Destroying English with media-speak

2008-08-01 00:00

Not long ago, before my husband and I were connected to DStv, we discovered with a degree of relief that we could tune in to Classic fM through our television. Being seriously technologically challenged, I can’t tell you how, but that’s how we get SAFM too, for what it’s worth. Our listening on the latter never extends beyond AMLive and that only until 8 am. After that, with mostly phone-ins that are generally knee-jerk platitudinous twaddle, the wireless stays off until the news bulletin.

And guess what? We discovered with joy that Classic fM not only gives us good music but good news bulletins as well. There is also a delightful hour of Classic Business anchored by the refreshingly irreverent John Fraser, whose breezy interviews with economists make good listening, even for financially challenged people like me.

There’s more. Even before we got DStv we discovered e-News. So, in the evenings, we switch from radio’s Classic Business at 6 pm, to eTV at 7 pm. What a pleasure it is to hear understandable English, spoken properly, whether as a first or second language, regardless of race.

Mostly, even now that we have the much-vaunted DStv, our television stays off. We are newspaper addicts. We prefer to read. If the way forward for media communications is going to be electronic, with no books, newspapers and magazines, then I’m glad I won’t still be around. There have been predictions for years that radio (wireless!) will disappear, but it hasn’t yet. Hopefully books won’t either.

This marvellous weather has made being outdoors imperative, and because there’s now not so much to do out there, there is time to meditate. Lately I’ve been pondering on what I hear on the radio and what I read in the papers. It’s not so much the content, it’s the words and phrases. One can’t help wondering how journalists, in print or, particularly, over the air, managed without words and phrases like: leverage; impact (how has the oil price impacted inflation?); cutting-edge; and morphing. For leverage, I might have used bargaining chip; for impact I could have used affected; for cutting edge … well, you get the drift. Now the word interrogate is used for investigate, and unpack (which I thought was done after a holiday) is used for explain. Colloquialisms are shortened: the “on” has come off impact; and I’ve heard just “pear” instead of pear-shaped. Colloquialisms have also been lengthened: “on the back of” has replaced the childhood-inspired “piggy-backed”.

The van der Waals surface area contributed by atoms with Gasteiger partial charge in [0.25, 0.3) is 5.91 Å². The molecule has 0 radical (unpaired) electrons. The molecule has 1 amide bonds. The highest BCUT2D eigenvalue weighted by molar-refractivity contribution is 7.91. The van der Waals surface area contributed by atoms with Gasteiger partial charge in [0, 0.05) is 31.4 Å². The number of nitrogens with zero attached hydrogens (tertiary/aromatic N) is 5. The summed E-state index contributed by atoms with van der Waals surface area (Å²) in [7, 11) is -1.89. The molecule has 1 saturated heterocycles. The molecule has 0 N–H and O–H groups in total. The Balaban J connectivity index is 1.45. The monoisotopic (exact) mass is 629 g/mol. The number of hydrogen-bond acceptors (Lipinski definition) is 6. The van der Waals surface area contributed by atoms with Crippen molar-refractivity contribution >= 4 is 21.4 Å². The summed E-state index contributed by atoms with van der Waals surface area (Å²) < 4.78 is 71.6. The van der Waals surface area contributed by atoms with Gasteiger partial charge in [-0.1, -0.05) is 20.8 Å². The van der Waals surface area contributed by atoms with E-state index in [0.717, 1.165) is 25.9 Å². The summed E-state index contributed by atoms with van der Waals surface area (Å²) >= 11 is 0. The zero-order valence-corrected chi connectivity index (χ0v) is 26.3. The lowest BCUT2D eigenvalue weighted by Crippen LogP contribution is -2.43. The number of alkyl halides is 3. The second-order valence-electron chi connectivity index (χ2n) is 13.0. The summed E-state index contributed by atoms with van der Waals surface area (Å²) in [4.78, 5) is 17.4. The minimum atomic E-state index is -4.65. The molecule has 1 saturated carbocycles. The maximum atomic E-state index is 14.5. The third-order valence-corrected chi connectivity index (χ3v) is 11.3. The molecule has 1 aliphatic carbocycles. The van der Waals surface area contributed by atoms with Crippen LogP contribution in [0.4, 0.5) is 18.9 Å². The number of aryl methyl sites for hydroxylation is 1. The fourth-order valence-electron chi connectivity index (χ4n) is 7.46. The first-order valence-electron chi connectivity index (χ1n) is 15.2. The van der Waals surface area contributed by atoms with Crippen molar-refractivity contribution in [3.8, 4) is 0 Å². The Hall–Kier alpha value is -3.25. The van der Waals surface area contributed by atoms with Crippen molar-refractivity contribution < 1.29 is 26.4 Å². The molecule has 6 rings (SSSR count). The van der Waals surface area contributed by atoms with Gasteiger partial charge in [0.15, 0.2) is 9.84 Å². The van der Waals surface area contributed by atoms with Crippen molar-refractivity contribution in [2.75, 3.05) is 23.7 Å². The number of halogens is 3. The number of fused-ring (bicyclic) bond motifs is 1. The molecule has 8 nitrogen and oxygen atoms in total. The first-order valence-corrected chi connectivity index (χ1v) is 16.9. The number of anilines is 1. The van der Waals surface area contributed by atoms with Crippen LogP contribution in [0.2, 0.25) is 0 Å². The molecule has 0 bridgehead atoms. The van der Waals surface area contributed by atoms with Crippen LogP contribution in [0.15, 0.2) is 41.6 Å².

This new jargon is all about going forward (nothing to do with rugby) to the next thing as rapidly as possible. (It’s catching, as you might have noticed.)

Reporters, and those they are interviewing, sometimes make memorable howlers in their hurry. I have heard of a rugby player’s selection having not yet been officialised (was the reporter searching for the word announced?) and an economist wanting to problemise an issue (haven’t we got enough already?). Another economist was non-plexed at someone’s decision (non-plussed or perplexed?). Lookers-on weren’t simply looking on but spectating (is that a word?). There is too much information, and not enough time to sort out the language. No wonder they say up-to-speed.

So, “nouns become verbs and adverbs, and adverbs become adjectives”. That might well be my personal take (comment?) on this new jargon, but the words are not mine. Neither is this: “Where would we be without them?” Nor this: “Novelty blows through the English language like a spring breeze.” They are plucked almost verbatim from Bill Bryson extolling Shakespeare’s immortal contribution to the English language. Can media-speak’s input compare favourably with the profoundly expressive language introduced and immortalised by Shakespeare?

Just one of the the bard’s new words was beautify — a noun becoming a verb. Trying to think of a contemporary analogy representive of our current materialistic view of our world, I could only come up with quantify. Doesn’t really compare with a summer’s day or a spring breeze, does it?

• Phyl Palframan is a retired farmer’s wife, a mother, grandmother, gardener and freelance journalist.

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